Russia, Europe, Far East, Middle East -- migrant workers are needed everywhere, but not just anyone, only those trained in the necessary specialties and with knowledge of languages.  

That is why, Tajikistan has intensified work on training labor migrants and diversifying labor migration destinations.  

The Adult Education Center teaches more than 100 specialties and new specialties are added them every year.  

As part of the Asian Development Bank project, three new resource-equipped migration service centers (MSCs) will be established this year in Khujand, Bokhtar and Vose – the three major origin locations of youth labor migrants with no existing pre-departure orientation (PDO) centers.     

These centers will train specialists in demand on the labor market with receipt of the appropriate international certificate.  Besides, these centers will teach foreign languages and financial literacy as well as make available information about legislation of the main destination countries for Tajik labor migrants.

Besides, Tajik authorities are working out a set of issues regarding the diversification of labor migration destinations.  

Last year, the Agency for Employment Abroad under the Ministry of Labor, Migration and Employment of the Population (MoLMEP) reportedly employed about 6,500 Tajiks by organizational recruitment.  77 percent or about 5,000 of them went to the Russian Federation.  

Early this year, representatives of about 40 companies from 13 countries of the world (mostly from Russia) visited the Agency for Employment Abroad for recruitment of workers from Tajikistan.  

According to data from a MoLMEP, more than 100 Russian companies have applied to hire more than 20,000 workers from Tajikistan.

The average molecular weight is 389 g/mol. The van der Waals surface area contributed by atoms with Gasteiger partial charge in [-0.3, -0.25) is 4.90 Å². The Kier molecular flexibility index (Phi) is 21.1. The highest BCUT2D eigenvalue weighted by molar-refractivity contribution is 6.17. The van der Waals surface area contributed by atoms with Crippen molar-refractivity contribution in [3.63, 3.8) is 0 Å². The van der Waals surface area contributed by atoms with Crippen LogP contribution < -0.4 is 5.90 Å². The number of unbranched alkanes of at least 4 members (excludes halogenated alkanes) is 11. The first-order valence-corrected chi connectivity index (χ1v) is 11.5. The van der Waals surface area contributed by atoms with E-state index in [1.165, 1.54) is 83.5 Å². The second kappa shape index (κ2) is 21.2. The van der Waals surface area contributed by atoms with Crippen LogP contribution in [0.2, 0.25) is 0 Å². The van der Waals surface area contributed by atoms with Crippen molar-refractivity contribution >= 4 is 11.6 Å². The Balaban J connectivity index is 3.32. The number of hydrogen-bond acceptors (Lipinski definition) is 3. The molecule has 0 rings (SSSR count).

Meanwhile, Ms. Shanoza Nodiri, the Deputy Minister of Labor, Migration and Employment of the Population, says the second round of negotiations with Russian Federation to discuss topical issues of the labor migration will take place in May this year.   

The Minister of Labor, Migration and Employment of the Population, Ms. Gulnora Hasanzoda, had earlier stated that there is a demand for Tajik workers from companies in Turkiye, Kazakhstan, Belarus, Poland, Latvia, Romania, Qatar and Saudi Arabia.   

“For the purpose of diversifying the labor migration destinations, at the initiative of the ministry, different draft documents on labor migration have been developed with the United Kingdom, the United States, South Korea, Canada, Poland, Latvia, Germany, Singapore, Japan, the Philippines and Saudi Arabia,” the minister said.  

The minister also told reporters on February 13 that introducing the employment permit system (EPS) for working in small and medium-sized enterprises in South Korea has become an important achievement. 

“We will begin to send labor resources to Sought Korea starting from 2025 after the signing of a memorandum on intergovernmental work permits and opening of local EPS center,” Ms. Hasanzoda emphasized.

She also noted that Tajikistan and Kuwait last year signed a memorandum of understanding (MoU) for labor exchange in the private sector.  

Touching upon the migration situation in the country, Ms. Hasanzoda noted that the number of Tajik citizens traveling abroad last year in search for better employment opportunities decreased by 16 percent compared to 2022.  

In 2023, 652,014 Tajik nationals, including 554,804 men and 97,210 women, traveled abroad seeking better employment opportunities, which is 123,564 people less than 2022 (in 2022, 775,578 Tajik labor migrants traveled abroad, primarily to Russia, but also to Kazakhstan, Uzbekistan and Kyrgyzstan ).  

Of those 652,014 Tajiks, who traveled abroad last year, 627,028 traveled to Russia, 18,418 others traveled to Kazakhstan and 6,568 people traveled to other countries.